They claim that small Tesco stores ensure people keep using their local high streets! Oh really Tesco – is that why you’ve opened three Tesco in Brentwood well away from the high street? A government retail advisor has criticised it, saying it’s biased and out of date.

Read the report in the East Anglian Daily Times.

Other councils have more teeth…

After Brentwood’s feeble politicking at planning recently, followers of this site might be interested to see the results of other local councils in recent weeks:

Teddington, Middlesex – Richmond Council have refused a supermarket application by Sainsbury’s. The plans for a Sainsbury’s local store were rejected by councillors due to the traffic impact, and signage considered detrimental to the conservation area. Campaigners from Say No to Sainsbury’s Teddington were supported by the local business community, and the Teddington Society. A full recording of the meeting can be viewed on the Council website here

Chesterfield, Derbyshire – Earlier this month, Chesterfield Borough Council turned down Tesco’s plan for an Express store on the site of the The Crispin pub for the second time. Tesco can turn the pub into a store without planning consent, but submitted two applications to demolish a conservatory and build an extension and for front and side alterations to the building. Councillors voted against the plans on the grounds of noise and traffic congestion. A campaign group “SAVE THE CRISPIN” actively opposed the plans and gathered a petition, against the proposals, signed by over 1,000 people.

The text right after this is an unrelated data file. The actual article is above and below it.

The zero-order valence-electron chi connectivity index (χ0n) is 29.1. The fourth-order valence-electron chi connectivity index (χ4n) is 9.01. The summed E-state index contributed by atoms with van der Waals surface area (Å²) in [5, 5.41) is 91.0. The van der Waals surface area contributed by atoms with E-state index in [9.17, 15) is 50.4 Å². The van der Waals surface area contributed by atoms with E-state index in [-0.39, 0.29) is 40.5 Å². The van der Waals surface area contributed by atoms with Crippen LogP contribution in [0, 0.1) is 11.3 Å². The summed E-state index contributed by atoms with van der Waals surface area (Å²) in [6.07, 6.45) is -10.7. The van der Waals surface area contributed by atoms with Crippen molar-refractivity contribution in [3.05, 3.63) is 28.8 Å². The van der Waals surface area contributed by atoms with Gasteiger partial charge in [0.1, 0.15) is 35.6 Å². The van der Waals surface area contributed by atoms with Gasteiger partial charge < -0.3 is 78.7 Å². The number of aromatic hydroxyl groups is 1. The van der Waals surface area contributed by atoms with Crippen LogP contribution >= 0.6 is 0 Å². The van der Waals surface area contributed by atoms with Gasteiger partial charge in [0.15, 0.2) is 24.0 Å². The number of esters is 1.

In March four out of six applications concerning The Crispin Inn were turned down by town planners. Two applications were approved, for the installation of various signs on site. Others – to install plant equipment, fit a cash machine, make alterations and create an extension as well as disabled access ramp – were rejected. Tesco is appealing the council’s decision to reject an application for plant equipment and an ATM at the site.


What a shame Brentwood Borough Council don’t have the imagination or the willingness to protect our community and our heritage from the homogeneous onslaught of more and more supermarkets. Still, we’re sure folk will remember when election time comes…

Happy Wedding Anniversary

A minor victory this evening, as democracy almost broke out in Brentwood.

I spent my 2nd wedding anniversary sitting in Brentwood’s council chamber speaking on behalf of the many people who’ve supported this site in the past few months.  

As a result, Tesco WON’T be able to have a cash machine open 24hrs a day attracting traffic to park on Warley Hill.

Sadly thanks to this country’s poor planning laws, the huge superstore will open, complete with inappropriate signage and lighting – though it’s likely there now won’t be a need for bollards – as we’ve diminished the risk of ram raids on Warley Hill.

RAM RAIDS?! Yes, the Tesco rep did suggest Ram Raids would be an issue! Well, that’s a relief.

Oddly there was a ‘supporter’ of Tesco. The character who posted here for a while as ‘Franki’, and as ‘SimonChristoph1’ and ‘welcome warley tesco’ on twitter, spent half of the meeting heckling / abusing Councillors, and making apparently irrelevant comments, before leaving part way through the meeting. With friends like that, I suspect Tesco won’t require any enemies.